The stability of metabolic syndrome in children and adolescents

Jennifer K. Gustafson, Lisa B. Yanoff, Benjamin D. Easter, Sheila M. Brady, Margaret F. Keil, Mary D. Roberts, Nancy G. Sebring, Joan Han, Susan Z. Yanovski, S. Van Hubbard, Jack A. Yanovski

Research output: Contribution to journalArticle

53 Citations (Scopus)

Abstract

Context: Some studies suggest the presence of metabolic syndrome before adulthoodmayidentify those at high risk for later cardiovascular morbidity, but there arefewdata examining the reliability of pediatric metabolic syndrome. Objective: To examine the short- and long-term stability of pediatric metabolic syndrome. Design: Metabolic syndrome was defined as having at least three of the following: waist circumference, blood pressure, and fasting serum triglycerides in the 90th or higher percentile for age/sex; high-density lipoprotein- cholesterol 10th or lower percentile for age/sex; and fasting serum glucose of at least 100 mg/dl. Short-term metabolic syndrome stability (repeated measurements within 60 d) was assessedinobeseyouthages6-17yr.Long- termmetabolicsyndromestability(repeatedmeasurements more than 1.5 yr apart) was studied in 146 obese and nonobese children age 6-12 yr at baseline. Patients and Setting: Convenience samples of obese and nonobese youth ages 6-17 yr participating in research studies were collected at a clinical research hospital. Results: Short-term metabolic syndrome stability (repeat measurements performed 19.7 ± 13.1 d apart) was assessed in 220 children. The diagnosis of metabolic syndrome was unstable in 31.6% of cases. At their short-term follow-up visit, incidence of metabolic syndrome among participants whodid not have metabolic syndrome at baselinewas24%.In the long term (repeat measurements performed 5.6±1.9 yr apart), the diagnosis of metabolic syndrome was unstable in 45.5% of cases. Conclusions: Cutoff-point-based definitions for pediatric metabolic syndrome have substantial instability in the short and long term. The value of making a cutoff-point-based diagnosis of metabolic syndrome during childhood or adolescence remains in question.

Original languageEnglish (US)
Pages (from-to)4828-4834
Number of pages7
JournalJournal of Clinical Endocrinology and Metabolism
Volume94
Issue number12
DOIs
StatePublished - Jan 1 2009
Externally publishedYes

Fingerprint

Pediatrics
Blood pressure
HDL Cholesterol
Triglycerides
Glucose
Fasting
Waist Circumference
Serum
Research
Blood Pressure
Morbidity
Incidence

All Science Journal Classification (ASJC) codes

  • Endocrinology, Diabetes and Metabolism
  • Biochemistry
  • Endocrinology
  • Clinical Biochemistry
  • Biochemistry, medical

Cite this

Gustafson, J. K., Yanoff, L. B., Easter, B. D., Brady, S. M., Keil, M. F., Roberts, M. D., ... Yanovski, J. A. (2009). The stability of metabolic syndrome in children and adolescents. Journal of Clinical Endocrinology and Metabolism, 94(12), 4828-4834. https://doi.org/10.1210/jc.2008-2665

The stability of metabolic syndrome in children and adolescents. / Gustafson, Jennifer K.; Yanoff, Lisa B.; Easter, Benjamin D.; Brady, Sheila M.; Keil, Margaret F.; Roberts, Mary D.; Sebring, Nancy G.; Han, Joan; Yanovski, Susan Z.; Van Hubbard, S.; Yanovski, Jack A.

In: Journal of Clinical Endocrinology and Metabolism, Vol. 94, No. 12, 01.01.2009, p. 4828-4834.

Research output: Contribution to journalArticle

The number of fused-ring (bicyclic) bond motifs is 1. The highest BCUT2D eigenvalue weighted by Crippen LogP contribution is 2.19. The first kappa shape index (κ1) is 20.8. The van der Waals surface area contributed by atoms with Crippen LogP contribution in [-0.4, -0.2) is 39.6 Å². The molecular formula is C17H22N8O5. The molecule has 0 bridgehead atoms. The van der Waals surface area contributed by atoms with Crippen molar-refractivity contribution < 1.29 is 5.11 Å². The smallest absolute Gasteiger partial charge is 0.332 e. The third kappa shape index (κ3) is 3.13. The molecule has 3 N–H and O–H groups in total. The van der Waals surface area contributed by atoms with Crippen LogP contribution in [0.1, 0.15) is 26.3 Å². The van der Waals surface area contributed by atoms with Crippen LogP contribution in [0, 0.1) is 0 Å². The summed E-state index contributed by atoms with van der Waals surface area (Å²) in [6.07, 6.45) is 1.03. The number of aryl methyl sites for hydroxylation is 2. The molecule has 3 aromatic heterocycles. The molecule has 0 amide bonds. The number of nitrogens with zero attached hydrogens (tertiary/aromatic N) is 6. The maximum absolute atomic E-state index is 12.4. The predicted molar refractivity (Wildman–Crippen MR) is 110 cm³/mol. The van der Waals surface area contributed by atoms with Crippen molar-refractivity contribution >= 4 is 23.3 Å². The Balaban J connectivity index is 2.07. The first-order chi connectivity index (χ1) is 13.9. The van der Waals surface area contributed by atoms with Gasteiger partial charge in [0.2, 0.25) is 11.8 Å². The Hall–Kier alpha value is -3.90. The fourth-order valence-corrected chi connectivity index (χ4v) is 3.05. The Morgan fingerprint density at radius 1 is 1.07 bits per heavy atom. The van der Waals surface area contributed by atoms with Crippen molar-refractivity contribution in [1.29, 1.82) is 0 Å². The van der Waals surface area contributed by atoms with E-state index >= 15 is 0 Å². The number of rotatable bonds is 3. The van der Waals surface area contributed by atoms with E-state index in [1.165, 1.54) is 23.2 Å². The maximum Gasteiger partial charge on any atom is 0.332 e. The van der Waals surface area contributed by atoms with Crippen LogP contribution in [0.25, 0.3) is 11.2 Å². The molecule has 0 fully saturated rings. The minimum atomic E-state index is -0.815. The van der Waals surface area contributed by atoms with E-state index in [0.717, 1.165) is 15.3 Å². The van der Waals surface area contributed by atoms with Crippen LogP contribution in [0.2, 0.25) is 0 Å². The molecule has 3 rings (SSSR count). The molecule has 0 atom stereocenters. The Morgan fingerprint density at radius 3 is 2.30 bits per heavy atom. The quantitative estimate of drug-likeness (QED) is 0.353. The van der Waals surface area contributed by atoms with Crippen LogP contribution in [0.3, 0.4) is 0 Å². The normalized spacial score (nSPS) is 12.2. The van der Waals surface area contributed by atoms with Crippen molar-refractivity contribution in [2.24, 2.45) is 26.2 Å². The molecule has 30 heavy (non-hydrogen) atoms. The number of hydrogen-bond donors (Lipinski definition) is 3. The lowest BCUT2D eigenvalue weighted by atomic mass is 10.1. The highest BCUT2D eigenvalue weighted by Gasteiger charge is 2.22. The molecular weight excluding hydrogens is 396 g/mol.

Gustafson, JK, Yanoff, LB, Easter, BD, Brady, SM, Keil, MF, Roberts, MD, Sebring, NG, Han, J, Yanovski, SZ, Van Hubbard, S & Yanovski, JA 2009, 'The stability of metabolic syndrome in children and adolescents', Journal of Clinical Endocrinology and Metabolism, vol. 94, no. 12, pp. 4828-4834. https://doi.org/10.1210/jc.2008-2665
Gustafson JK, Yanoff LB, Easter BD, Brady SM, Keil MF, Roberts MD et al. The stability of metabolic syndrome in children and adolescents. Journal of Clinical Endocrinology and Metabolism. 2009 Jan 1;94(12):4828-4834. https://doi.org/10.1210/jc.2008-2665
Gustafson, Jennifer K. ; Yanoff, Lisa B. ; Easter, Benjamin D. ; Brady, Sheila M. ; Keil, Margaret F. ; Roberts, Mary D. ; Sebring, Nancy G. ; Han, Joan ; Yanovski, Susan Z. ; Van Hubbard, S. ; Yanovski, Jack A. / The stability of metabolic syndrome in children and adolescents. In: Journal of Clinical Endocrinology and Metabolism. 2009 ; Vol. 94, No. 12. pp. 4828-4834.
@article{8ee8a2a9f21e49da8904cf1cd6626062,
title = "The stability of metabolic syndrome in children and adolescents",
abstract = "Context: Some studies suggest the presence of metabolic syndrome before adulthoodmayidentify those at high risk for later cardiovascular morbidity, but there arefewdata examining the reliability of pediatric metabolic syndrome. Objective: To examine the short- and long-term stability of pediatric metabolic syndrome. Design: Metabolic syndrome was defined as having at least three of the following: waist circumference, blood pressure, and fasting serum triglycerides in the 90th or higher percentile for age/sex; high-density lipoprotein- cholesterol 10th or lower percentile for age/sex; and fasting serum glucose of at least 100 mg/dl. Short-term metabolic syndrome stability (repeated measurements within 60 d) was assessedinobeseyouthages6-17yr.Long- termmetabolicsyndromestability(repeatedmeasurements more than 1.5 yr apart) was studied in 146 obese and nonobese children age 6-12 yr at baseline. Patients and Setting: Convenience samples of obese and nonobese youth ages 6-17 yr participating in research studies were collected at a clinical research hospital. Results: Short-term metabolic syndrome stability (repeat measurements performed 19.7 ± 13.1 d apart) was assessed in 220 children. The diagnosis of metabolic syndrome was unstable in 31.6{\%} of cases. At their short-term follow-up visit, incidence of metabolic syndrome among participants whodid not have metabolic syndrome at baselinewas24{\%}.In the long term (repeat measurements performed 5.6±1.9 yr apart), the diagnosis of metabolic syndrome was unstable in 45.5{\%} of cases. Conclusions: Cutoff-point-based definitions for pediatric metabolic syndrome have substantial instability in the short and long term. The value of making a cutoff-point-based diagnosis of metabolic syndrome during childhood or adolescence remains in question.",